Saturday, October 11, 2008

Economic Downturn In The Gulf States

As indicated by the photo taken last spring when OPEC was holding the West over the oil barrel (Note the smug expressions), the oil sheikhs were swaggering around and bragging that the financial crisis couldn't affect them. Apparently, their braggadoccio has turned out to be premature.

From the October 9, 2008, Washington Post article "Gulf States Lose Their Swagger Amid Regionwide Sell-Off":
CAIRO, Oct. 9 -- The oil-rich princes and financial titans of the Persian Gulf went into the week touting their immunity from the financial turmoil of the West, but stock markets in the region ended it posting sharp losses.

Stocks in Dubai, the boomtown of the Gulf, shed nearly a quarter of their value in four days of trading. Saudi Arabia's market, the largest in the Arab world, lost more than 17 percent. In all, the region's seven stock markets by Thursday had lost more than $160 billion in market capital, cutting their value to about $770 billion.

The lessons for Gulf oil states: Billions of dollars in oil surpluses may not be enough to fend off a global recession....

...In the United Arab Emirates, the market value of firms in the banking and real estate sectors dropped about 40 percent.
And oil investment may not be so financially safe after all:
Global demand for oil plummeted this week. After hitting a record $147 in July, the price of oil fell to less than $88 a barrel Thursday.

Some producers within the Organization of Petroleum Exporting Countries are pushing the cartel to set and defend a minimum price of $80 a barrel.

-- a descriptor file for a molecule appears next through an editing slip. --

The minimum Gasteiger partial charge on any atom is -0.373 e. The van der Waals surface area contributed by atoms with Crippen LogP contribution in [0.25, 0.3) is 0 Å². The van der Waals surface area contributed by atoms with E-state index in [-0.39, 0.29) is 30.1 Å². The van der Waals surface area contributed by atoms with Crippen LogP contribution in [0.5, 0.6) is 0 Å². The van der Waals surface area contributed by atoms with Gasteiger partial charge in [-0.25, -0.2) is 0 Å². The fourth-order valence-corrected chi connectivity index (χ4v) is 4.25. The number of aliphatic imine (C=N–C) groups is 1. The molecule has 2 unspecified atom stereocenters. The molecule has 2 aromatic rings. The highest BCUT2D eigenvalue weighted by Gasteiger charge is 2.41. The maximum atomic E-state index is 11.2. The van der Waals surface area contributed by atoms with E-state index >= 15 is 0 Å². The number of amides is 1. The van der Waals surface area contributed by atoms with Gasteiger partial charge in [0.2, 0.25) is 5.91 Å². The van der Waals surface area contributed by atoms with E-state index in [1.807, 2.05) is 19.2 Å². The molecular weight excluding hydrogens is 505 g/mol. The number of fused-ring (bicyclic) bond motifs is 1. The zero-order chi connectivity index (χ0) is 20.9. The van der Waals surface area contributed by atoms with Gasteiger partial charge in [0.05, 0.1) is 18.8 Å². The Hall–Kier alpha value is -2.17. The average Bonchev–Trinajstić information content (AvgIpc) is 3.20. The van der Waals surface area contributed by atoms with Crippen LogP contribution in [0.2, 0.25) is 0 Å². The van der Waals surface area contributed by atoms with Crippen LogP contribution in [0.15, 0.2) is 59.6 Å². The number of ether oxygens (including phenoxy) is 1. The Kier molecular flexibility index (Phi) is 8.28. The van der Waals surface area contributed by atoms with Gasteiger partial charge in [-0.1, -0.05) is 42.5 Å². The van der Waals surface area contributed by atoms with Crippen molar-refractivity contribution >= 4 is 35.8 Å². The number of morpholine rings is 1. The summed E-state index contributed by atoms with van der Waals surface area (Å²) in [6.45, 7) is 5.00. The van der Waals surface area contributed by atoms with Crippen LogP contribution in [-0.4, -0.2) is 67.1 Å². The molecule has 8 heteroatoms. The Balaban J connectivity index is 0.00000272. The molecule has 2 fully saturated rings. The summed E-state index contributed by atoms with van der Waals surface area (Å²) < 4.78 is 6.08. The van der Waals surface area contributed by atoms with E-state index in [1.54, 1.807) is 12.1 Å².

For the Gulf, oil is "the main thing," said Carl Delfeld, head of the U.S.-based Chartwell Partners investment advisers.

"Foreign investors were banking on that oil revenue . . . to spur property markets and overall economies of these countries," Delfeld said. "And it's going in reverse now."


Even before this week's crash, investment firms were calling Dubai's high-end property market overbuilt and warning of a 10 percent to 20 percent drop in real estate prices over two years. "I wouldn't say it's the bottom yet," said Vyas Jayabhanu, a Dubai stockbroker.
OPEC gouged the West earlier this year with the run-up in the price of oil. Perhaps, however, OPEC did all of us a favor, albeit unwittingly. For my own part, I've learned to cut back on my driving and not to floor the accelerator. I can now drive for an entire month on one tank of gasoline, even in a big eight-cylinder vehicle! Mr. AOW and I didn't even take our end-of-the-summer road trip because we refused to pay the outrageous price for the fuel required to hit the road. Here at our house, we had thermal windows installed last March; those windows cut our summer's electrical in half.

Yesterday, for the first time in decades, a large discount-furniture store here in the Washington area advertised a ten percent discount for cash. This measure indicates both the instability of the credit system and the possibility of savvy consumers obtaining bargains. In spite of the financial crisis, all is not doom and gloom. Furthermore, we don't have to be "big players" to find at least some small advantages right now.

Nobody, not even the so-called financial wizards who got us into this financial mess, yet knows the extent and duration of the worldwide economic crisis. We may be in for the long haul. But some of us will learn to enjoy life without indulging in frivolities and luxuries. In my view, we should have been enjoying and living life that way all along.

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posted by Always On Watch @ 10/11/2008 07:59:00 AM